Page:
Employer watches maid’s every move

27-year-old Filipino domestic helper Dewie came to Singapore to earn more money to raise her young children.

But she soon decided to leave.

It wasn’t the hard work that deterred her – for her children, she could put up with the physically demanding manual labour and repeated scoldings from her employer.

The last straw came when she found out that her employer had installed a closed-circuit television camera (CCTV) in the toilet.

Crossing the line

“Why are you taking so long in the toilet?”

“Why are you using my shampoo and not yours?”

These were some of the questions her employer asked, which triggered alarm bells in Dewie, for her employer was not home whenever she took a shower.

She later found a tiny camera installed in a corner of the toilet.

Following this discovery, Dewie approached non-governmental organisation Transient Workers Count Too (TWC2).

More cases of CCTVs being installed to monitor maids 

A survey by HOME (Humanitarian Organisation for Migration Economics) involving 670 domestic helpers revealed that one in five of them had surveillance cameras in her room.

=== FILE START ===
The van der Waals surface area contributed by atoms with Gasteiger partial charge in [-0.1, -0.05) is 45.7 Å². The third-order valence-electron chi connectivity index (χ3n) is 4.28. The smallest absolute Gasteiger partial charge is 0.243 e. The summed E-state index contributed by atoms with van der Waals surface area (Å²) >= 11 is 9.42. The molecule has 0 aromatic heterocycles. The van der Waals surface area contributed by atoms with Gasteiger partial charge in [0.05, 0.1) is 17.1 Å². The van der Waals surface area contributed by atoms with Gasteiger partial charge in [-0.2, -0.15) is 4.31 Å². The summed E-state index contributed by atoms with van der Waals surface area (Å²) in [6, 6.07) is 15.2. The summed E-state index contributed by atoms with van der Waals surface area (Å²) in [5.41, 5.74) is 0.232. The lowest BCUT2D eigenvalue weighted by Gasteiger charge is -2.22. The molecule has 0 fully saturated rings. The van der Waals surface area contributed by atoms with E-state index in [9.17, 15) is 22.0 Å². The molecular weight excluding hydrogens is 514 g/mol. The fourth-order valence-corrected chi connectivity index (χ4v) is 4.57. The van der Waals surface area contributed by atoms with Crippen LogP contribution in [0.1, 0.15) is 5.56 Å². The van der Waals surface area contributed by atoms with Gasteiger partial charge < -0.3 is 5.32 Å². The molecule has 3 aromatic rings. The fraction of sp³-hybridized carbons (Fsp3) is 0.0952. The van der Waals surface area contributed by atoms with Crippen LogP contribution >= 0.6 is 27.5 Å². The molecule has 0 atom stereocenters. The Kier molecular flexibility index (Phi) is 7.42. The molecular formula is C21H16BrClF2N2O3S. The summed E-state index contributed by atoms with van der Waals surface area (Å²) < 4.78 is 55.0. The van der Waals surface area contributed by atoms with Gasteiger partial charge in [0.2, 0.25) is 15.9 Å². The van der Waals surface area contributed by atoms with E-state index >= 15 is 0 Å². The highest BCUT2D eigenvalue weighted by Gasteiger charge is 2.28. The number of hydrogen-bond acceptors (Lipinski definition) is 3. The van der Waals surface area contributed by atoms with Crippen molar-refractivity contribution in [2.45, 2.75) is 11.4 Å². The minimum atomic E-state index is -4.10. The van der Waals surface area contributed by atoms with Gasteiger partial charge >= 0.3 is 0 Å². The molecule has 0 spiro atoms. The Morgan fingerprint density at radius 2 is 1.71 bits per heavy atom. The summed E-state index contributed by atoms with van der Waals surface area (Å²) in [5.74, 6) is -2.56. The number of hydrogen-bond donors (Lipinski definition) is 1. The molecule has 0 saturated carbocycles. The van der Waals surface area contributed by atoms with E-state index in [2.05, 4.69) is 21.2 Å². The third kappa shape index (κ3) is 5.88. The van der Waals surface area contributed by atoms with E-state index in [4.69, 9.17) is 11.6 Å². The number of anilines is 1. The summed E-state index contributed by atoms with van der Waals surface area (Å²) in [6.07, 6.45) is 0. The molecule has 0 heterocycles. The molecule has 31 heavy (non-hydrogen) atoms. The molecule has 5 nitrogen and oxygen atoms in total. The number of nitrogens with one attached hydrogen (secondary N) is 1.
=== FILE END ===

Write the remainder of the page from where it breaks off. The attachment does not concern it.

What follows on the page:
Such infringements often go unreported, as the domestic helpers are afraid of losing their jobs.

In Dewie’s case, she was sent home after her employers found out that she had been talking to TWC2.

Respect is key

Domestic helpers are humans too and are entitled to their own privacy. Placing a CCTV in the bathroom is a blatant intrusion of privacy, and shows the lack of trust.

In search of a better life, these domestic helpers have left their homeland for a bigger paycheck in a foreign land to take care of our families.

The least we could do is to give them some respect and treat them like how we would want to be treated.

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Featured image via Value CCTV 
With reference to The Straits Times